Overnight ferry with dog - is that a good idea?

A 16-hours trip from Amsterdam to Newcastle

Dog on Board

The easiest and most comfortable way to travel with a dog from the continent to the UK is undoubtedly a trip through the Eurotunnel. On board you remain inside your car together with your dog until you reach Folkstone a bit more than half an hour later. However, as our destination is up in the north of the UK, we chose to take the ferry from Amsterdam to Newcastle. For us humans this crossing is super comfortable, as you board the ferry at 5 pm and arrive at 9 am after a good night’s sleep. For the dog, however, it means 16 hours on board a ship on which dogs are generally not allowed, except in specially designated areas. There’s a small room with a kind of sandbox that serves as a dog’s loo, which Nanook disgusted so much that he could not be persuaded to put in even one paw, let alone do his business in it. At the back of this small room, there is a door that leads to the deck, but again, dogs are only allowed in a very small area of about three to four square meters.


There are three ways to accommodate the dog while on board: The best option is to book a pet cabin to take the dog with you. Of these, there are only six on each ferry and in high season these cabins are very sought after. For the outward journey, it was impossible for us to get one of these cabins. The second possibility is the accommodation in the so-called dog hotel, a room with several dog kennels, which can be rented for the crossing. Even the ferry staff advises against the accommodation in the dog hotel, as it means great stress for the dog to be locked in an unfamiliar box next to other foreign dogs without their guardian. The third option is the accommodation in the car on the car deck. The dog stays in the car during the crossing, but you can visit your dog at any time and several times, take him around on the car deck, feed him, etc., and also pay a visit to the infamous sandbox. The temperature on the car deck is ok, we left the windows, the roof and the tailgate open a crack and prepared a cozy dog bed for Nanook in the back seat.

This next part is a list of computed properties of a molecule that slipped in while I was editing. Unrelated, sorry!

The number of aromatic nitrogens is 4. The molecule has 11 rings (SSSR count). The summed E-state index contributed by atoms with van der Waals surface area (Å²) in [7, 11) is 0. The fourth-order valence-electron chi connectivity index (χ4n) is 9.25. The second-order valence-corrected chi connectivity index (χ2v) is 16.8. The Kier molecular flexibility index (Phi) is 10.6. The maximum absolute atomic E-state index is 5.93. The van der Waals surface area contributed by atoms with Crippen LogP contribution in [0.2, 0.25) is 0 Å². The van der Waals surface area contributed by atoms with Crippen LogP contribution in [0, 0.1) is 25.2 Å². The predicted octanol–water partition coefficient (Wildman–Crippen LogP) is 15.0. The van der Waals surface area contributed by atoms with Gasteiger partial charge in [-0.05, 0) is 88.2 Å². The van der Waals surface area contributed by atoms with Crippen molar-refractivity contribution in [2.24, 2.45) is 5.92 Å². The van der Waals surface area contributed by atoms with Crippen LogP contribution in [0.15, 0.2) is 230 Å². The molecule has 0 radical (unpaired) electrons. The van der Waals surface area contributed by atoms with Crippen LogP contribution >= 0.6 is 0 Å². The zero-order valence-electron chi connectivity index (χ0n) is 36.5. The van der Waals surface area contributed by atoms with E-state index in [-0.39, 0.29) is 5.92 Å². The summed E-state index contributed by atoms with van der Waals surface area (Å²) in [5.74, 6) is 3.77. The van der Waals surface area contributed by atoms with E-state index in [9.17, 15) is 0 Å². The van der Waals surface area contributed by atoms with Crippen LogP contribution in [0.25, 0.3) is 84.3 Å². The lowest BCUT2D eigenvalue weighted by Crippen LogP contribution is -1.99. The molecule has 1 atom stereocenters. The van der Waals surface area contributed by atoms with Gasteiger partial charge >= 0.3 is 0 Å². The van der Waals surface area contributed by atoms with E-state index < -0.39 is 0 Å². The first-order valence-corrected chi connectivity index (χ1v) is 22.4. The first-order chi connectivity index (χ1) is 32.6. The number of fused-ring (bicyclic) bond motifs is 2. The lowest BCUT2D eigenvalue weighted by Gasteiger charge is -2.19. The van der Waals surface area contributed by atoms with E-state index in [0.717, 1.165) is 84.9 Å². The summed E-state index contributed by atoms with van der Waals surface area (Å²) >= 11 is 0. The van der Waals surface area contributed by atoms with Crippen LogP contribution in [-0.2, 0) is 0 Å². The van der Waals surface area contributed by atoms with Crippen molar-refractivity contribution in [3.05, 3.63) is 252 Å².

Is it a good idea?

In my opinion, for an adult dog, who has no problems with being alone and feels comfortable in the car, the long crossing is ok. With a very young, old, sick or anxious dog, I would always prefer the drive through the Channel Tunnel. By the way, Nanook could not be persuaded to do his business on the ferry for the total time of 17 hours. When we looked for him at seven in the morning, he slept, but the exhausting night was clearly written on his face. I am glad that we were able to get one of the pet cabins for the return trip.


As soon as you have checked in on the ferry, you can ask at the front desk to be put on a waiting list for one of the pet cabins, in the event that somebody cancelled at short notice.